The UK has been marking the 50th anniversary of the notorious Beeching cuts to her railway network. Lord Beeching was the Fat Controller lookalike hired by Harold Macmillan's government at the then enormous salary of £24,000pa to turn an obviously important public asset, the national rail network, into a profit-making business. A Thatcherite policy ahead of its time, despite the abyss between the patrician, slow-talking, mild-mannered Macmillan and the lower middle class, venom-spitting Thatcher.
Beeching's plan, duly executed, was to close down a huge portion of the network, to immediate detrimental effect on people all over the UK. Two small, entirely typical examples from one place: in the rural market town of Kirkbymoorside, North Yorkshire, where we used to live, it had been possible, pre-Beeching, for anyone with an allotment, market garden or plant nursery, to put a crate of tomatoes onto an evening train and have them sold in Central London's Covent Garden market next morning. It had been possible, too, for a young woman to catch the train to the city for a Saturday night dance, and come back by train at the end of it. After Beeching, no such ready country-wide distribution except for those who happened to live on main lines, and a far greater social isolation. And, naturally, Beeching failed to make the railways pay. A barmy idea that was massively destructive.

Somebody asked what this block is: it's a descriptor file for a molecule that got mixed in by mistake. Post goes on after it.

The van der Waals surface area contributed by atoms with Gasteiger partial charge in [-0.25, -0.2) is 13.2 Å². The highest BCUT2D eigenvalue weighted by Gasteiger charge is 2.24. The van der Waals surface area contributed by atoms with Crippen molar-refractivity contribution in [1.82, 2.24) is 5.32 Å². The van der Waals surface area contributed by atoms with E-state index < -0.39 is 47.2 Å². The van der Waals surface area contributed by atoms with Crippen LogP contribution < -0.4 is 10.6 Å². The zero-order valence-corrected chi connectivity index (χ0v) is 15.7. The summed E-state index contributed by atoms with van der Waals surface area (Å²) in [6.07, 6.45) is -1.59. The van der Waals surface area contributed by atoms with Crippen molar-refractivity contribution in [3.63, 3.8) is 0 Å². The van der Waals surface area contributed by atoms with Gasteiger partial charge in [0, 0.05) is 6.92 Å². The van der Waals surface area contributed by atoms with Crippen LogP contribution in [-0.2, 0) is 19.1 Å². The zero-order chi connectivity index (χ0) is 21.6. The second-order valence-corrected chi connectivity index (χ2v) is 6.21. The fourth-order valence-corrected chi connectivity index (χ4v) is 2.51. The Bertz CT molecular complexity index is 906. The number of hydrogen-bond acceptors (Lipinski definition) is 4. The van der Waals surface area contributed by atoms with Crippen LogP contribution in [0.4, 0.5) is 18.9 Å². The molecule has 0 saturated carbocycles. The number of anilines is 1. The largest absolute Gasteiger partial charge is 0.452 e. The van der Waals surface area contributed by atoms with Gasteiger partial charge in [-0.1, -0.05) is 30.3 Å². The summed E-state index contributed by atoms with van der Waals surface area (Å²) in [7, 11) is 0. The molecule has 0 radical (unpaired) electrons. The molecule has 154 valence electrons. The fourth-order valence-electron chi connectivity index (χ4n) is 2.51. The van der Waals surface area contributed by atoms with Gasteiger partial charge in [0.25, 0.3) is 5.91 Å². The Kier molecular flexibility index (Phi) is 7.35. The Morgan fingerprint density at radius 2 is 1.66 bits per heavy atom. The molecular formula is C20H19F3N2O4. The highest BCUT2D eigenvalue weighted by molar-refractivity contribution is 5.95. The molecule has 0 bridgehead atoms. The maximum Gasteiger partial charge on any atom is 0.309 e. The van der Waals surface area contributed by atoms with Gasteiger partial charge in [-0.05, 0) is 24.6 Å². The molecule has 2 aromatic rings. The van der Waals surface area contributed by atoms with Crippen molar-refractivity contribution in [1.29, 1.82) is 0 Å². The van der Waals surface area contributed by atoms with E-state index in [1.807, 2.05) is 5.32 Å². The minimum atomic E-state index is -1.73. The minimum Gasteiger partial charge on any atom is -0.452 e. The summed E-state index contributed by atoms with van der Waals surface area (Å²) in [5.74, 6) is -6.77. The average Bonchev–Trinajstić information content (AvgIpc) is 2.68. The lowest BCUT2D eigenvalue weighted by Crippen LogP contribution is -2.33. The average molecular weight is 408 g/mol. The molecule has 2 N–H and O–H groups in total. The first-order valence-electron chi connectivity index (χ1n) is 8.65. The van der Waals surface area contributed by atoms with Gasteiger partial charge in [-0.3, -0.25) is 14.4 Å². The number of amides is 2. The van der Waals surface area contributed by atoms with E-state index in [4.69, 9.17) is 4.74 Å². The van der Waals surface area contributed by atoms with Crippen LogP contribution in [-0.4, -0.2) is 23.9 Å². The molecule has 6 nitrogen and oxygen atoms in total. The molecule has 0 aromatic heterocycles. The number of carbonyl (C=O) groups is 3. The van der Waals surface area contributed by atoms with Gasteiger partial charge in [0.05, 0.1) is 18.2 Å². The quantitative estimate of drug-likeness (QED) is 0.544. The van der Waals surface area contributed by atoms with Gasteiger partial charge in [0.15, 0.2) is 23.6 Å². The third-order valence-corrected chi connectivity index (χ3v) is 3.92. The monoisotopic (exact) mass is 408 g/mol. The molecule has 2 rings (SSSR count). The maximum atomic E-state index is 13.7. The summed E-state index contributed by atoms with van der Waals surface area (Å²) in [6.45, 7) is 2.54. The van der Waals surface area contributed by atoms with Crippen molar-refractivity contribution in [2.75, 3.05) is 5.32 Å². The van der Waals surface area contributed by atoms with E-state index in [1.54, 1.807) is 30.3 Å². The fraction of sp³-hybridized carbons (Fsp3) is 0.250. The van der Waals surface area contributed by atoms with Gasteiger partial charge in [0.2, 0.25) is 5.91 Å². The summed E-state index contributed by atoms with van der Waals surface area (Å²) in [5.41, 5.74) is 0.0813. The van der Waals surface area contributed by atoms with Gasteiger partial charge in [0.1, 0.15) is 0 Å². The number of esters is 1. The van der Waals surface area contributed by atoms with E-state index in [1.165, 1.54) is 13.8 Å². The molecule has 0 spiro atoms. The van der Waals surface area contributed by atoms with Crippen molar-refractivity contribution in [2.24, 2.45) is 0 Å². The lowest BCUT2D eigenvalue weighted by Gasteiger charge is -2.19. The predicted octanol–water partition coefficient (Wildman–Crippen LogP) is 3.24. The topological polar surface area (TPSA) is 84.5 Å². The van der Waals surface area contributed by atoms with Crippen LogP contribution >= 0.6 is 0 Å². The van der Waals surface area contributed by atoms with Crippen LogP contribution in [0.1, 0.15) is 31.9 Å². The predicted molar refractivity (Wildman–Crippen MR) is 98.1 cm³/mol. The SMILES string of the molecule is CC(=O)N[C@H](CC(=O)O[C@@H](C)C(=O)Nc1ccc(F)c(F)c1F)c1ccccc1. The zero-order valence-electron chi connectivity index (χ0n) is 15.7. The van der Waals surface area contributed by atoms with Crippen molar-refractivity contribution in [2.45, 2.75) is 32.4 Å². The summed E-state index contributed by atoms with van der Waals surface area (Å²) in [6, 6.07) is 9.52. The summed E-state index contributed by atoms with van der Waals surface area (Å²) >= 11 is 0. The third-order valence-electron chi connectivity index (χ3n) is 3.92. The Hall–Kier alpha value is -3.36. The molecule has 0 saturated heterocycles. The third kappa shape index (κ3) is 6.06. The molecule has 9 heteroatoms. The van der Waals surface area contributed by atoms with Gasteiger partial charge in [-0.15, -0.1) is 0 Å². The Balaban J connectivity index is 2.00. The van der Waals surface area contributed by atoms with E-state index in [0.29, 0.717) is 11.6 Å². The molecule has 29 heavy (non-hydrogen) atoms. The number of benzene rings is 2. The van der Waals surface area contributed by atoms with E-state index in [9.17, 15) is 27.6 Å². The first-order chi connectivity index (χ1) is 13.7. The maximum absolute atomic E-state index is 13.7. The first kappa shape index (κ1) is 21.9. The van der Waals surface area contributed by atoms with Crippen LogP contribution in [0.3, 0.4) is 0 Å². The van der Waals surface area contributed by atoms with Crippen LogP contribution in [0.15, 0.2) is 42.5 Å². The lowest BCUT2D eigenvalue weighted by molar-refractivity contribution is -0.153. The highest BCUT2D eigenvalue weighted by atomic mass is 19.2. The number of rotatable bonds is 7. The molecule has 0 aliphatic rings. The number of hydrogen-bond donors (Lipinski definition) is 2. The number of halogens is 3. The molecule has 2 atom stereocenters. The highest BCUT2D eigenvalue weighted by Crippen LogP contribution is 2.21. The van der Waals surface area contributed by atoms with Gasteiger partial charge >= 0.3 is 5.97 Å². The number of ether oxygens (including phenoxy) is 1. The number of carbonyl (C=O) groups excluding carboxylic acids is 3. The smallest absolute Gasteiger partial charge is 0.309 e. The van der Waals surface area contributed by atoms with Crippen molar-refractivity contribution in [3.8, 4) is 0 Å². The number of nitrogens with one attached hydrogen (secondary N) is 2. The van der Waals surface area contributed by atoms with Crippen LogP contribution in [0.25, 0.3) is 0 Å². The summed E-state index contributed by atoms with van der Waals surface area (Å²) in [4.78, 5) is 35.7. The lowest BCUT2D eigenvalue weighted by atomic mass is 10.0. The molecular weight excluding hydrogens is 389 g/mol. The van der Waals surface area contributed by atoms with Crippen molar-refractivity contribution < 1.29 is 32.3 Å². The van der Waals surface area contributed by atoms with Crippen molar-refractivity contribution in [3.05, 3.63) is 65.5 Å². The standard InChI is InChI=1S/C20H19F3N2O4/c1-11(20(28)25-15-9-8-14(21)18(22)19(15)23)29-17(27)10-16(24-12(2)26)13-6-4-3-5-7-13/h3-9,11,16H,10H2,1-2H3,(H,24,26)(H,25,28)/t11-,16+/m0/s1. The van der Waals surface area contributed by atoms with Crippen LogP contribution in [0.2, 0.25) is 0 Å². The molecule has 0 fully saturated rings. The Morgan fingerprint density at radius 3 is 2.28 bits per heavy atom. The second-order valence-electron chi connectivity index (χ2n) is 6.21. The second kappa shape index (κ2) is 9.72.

In the US, the picture was different, but the same half century has seen a parallel reduction in services. Here's the map: